Self-build diary: fitting the methane membrane

Written by Craig and LB – Plot 2 (Manuka Cottage) homeowners


Our initial steps

We must admit, the gas membrane is one of the things that’s thrown us the most so far on our self-build journey!

It sits above the block and beam floor, not only acting as a gas membrane but also doubling up as our airtightness barrier, so, it was imperative there were no holes. Having a gas membrane isn’t a normal requirement for a house build, however, given there used to be a tip around 800m from our site 30 years ago, as mentioned in an earlier blog, it was part of our planning conditions from Herefordshire Council.

It all started with the requirement of a full soil and gas technical specification which needed to be written by a specialist. Finding one proved to be very problematic, so Craig decided to take on the specification himself with a little help from Google, a local Geologist and the membrane company. After three or four reiterations and roughly eight months, we could finally submit the condition to the Council. As a result, a subsequent condition was put in place that there had to be a gas membrane fitted and signed off by a third party verifier. This was easier said than done as it’s a pretty rare condition: a more common occurrence would be for a radon barrier to be fitted.

Craig making progress with the membrane for Manuka cottage

Fitting the membrane

We decided to take on the fitting of the membrane ourselves as the cost from the supplier was pretty substantial. We were given no instructions other than a threat from the third party verifier that there better be no holes in it!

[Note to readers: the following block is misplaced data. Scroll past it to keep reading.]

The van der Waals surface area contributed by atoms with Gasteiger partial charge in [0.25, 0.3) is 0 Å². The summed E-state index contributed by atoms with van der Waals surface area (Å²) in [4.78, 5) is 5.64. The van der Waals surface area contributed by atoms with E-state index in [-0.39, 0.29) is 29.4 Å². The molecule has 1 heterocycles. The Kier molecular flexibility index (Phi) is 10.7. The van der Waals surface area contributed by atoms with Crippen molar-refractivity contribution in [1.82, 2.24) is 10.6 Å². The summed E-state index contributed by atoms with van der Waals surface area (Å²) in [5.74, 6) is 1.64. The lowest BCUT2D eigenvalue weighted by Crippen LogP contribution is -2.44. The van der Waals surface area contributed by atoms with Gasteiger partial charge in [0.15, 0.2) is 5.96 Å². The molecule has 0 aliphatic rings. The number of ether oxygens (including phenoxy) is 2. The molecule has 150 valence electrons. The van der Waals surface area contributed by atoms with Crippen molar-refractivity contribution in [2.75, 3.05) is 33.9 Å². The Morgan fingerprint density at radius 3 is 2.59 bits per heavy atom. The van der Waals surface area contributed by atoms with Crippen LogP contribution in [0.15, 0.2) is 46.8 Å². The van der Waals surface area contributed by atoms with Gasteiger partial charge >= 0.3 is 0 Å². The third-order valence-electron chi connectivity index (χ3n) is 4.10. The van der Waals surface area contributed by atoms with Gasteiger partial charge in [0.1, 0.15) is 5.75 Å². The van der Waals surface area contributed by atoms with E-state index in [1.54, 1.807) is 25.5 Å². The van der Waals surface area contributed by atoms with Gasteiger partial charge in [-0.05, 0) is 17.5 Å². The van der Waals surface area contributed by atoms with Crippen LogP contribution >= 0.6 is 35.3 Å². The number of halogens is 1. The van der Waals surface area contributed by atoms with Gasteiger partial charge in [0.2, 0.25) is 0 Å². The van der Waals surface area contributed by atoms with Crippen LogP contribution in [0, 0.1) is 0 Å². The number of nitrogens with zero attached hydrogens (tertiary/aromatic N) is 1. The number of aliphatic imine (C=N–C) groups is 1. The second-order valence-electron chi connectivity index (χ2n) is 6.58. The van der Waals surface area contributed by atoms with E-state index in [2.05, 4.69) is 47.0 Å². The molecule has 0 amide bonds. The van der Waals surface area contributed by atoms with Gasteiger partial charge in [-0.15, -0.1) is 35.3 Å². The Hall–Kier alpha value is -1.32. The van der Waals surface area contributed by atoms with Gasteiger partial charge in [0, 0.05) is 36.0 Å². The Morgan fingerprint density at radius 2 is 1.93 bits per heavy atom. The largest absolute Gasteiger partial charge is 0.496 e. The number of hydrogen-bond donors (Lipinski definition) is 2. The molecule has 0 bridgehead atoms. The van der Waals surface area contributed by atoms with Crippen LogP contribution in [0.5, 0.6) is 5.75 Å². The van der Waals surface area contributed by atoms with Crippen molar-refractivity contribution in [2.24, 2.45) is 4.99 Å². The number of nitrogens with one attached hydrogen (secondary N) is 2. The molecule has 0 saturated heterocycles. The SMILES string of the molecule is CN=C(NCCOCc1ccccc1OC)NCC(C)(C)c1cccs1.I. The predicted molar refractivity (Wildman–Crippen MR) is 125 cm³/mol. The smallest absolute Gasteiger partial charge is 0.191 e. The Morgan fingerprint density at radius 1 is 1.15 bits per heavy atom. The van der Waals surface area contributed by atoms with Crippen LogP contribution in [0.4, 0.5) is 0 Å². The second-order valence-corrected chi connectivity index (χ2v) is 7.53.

We sent off the floorplans for the house to Butec Landlines and the membrane was made to order. It arrived all folded up and we didn’t know where to begin: it looked more like a slip and slide mat than any form of barrier. The membrane came with a special type of tape and within the first five minutes we had stuck half a roll to the top of the block and beam edge, which turned out to be a huge mistake.

Over three nights we slowly began to get there. After night one, Craig managed to befriend someone from the supplier and sent him a photo. The man kindly replied and informed Craig it was very neat but he was using far too much tape! Once the membrane was down, we then had to book the third party test verification. If the membrane didn’t meet the requirements, we wouldn’t get the condition passed by planning and the build couldn’t commence.

The test focuses on three main areas:
1. Jointing
2. Corners
3. Bumps in the membrane that are usually caused by cement snots under the membrane and could puncture through.

Thankfully we passed with flying colours and the third party verifier even said it was the best fitted membrane he’d ever seen!


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